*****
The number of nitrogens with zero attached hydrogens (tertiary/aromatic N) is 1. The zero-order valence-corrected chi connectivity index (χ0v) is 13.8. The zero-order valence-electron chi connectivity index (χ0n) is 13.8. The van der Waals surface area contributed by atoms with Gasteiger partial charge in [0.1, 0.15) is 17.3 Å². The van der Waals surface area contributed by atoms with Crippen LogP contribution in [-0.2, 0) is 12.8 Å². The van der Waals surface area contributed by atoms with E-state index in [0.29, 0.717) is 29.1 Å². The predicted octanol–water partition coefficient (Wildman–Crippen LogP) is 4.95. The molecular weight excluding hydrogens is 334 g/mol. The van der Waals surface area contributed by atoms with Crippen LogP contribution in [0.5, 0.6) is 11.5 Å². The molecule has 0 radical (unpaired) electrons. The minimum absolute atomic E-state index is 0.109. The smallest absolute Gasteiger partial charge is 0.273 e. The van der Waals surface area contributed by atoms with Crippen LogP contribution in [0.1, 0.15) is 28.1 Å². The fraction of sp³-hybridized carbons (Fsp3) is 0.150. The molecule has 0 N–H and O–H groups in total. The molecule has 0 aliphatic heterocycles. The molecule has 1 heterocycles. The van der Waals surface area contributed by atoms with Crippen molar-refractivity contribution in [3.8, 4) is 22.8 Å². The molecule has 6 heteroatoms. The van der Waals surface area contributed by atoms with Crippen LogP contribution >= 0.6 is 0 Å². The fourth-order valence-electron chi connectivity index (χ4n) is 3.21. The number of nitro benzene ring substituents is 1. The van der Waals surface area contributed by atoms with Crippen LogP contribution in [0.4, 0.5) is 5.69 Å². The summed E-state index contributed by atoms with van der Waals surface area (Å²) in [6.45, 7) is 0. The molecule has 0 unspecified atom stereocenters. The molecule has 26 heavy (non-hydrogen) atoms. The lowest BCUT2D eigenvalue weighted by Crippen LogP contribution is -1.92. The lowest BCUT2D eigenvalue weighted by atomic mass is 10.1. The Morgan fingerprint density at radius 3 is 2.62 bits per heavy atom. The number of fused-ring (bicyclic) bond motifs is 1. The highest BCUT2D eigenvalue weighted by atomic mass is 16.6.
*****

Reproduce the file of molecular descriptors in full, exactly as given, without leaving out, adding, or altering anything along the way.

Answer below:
The number of nitrogens with zero attached hydrogens (tertiary/aromatic N) is 1. The zero-order valence-corrected chi connectivity index (χ0v) is 13.8. The zero-order valence-electron chi connectivity index (χ0n) is 13.8. The van der Waals surface area contributed by atoms with Gasteiger partial charge in [0.1, 0.15) is 17.3 Å². The van der Waals surface area contributed by atoms with Crippen LogP contribution in [-0.2, 0) is 12.8 Å². The van der Waals surface area contributed by atoms with E-state index in [0.29, 0.717) is 29.1 Å². The predicted octanol–water partition coefficient (Wildman–Crippen LogP) is 4.95. The molecular weight excluding hydrogens is 334 g/mol. The van der Waals surface area contributed by atoms with Crippen LogP contribution in [0.5, 0.6) is 11.5 Å². The molecule has 0 radical (unpaired) electrons. The minimum absolute atomic E-state index is 0.109. The smallest absolute Gasteiger partial charge is 0.273 e. The van der Waals surface area contributed by atoms with Crippen LogP contribution in [0.1, 0.15) is 28.1 Å². The fraction of sp³-hybridized carbons (Fsp3) is 0.150. The molecule has 0 N–H and O–H groups in total. The molecule has 0 aliphatic heterocycles. The molecule has 1 heterocycles. The van der Waals surface area contributed by atoms with Crippen molar-refractivity contribution in [3.8, 4) is 22.8 Å². The molecule has 6 heteroatoms. The van der Waals surface area contributed by atoms with Crippen LogP contribution >= 0.6 is 0 Å². The fourth-order valence-electron chi connectivity index (χ4n) is 3.21. The number of nitro benzene ring substituents is 1. The van der Waals surface area contributed by atoms with Crippen LogP contribution in [0.4, 0.5) is 5.69 Å². The summed E-state index contributed by atoms with van der Waals surface area (Å²) in [6.45, 7) is 0. The molecule has 0 unspecified atom stereocenters. The molecule has 26 heavy (non-hydrogen) atoms. The lowest BCUT2D eigenvalue weighted by Crippen LogP contribution is -1.92. The lowest BCUT2D eigenvalue weighted by atomic mass is 10.1. The Morgan fingerprint density at radius 3 is 2.62 bits per heavy atom. The number of fused-ring (bicyclic) bond motifs is 1. The highest BCUT2D eigenvalue weighted by atomic mass is 16.6.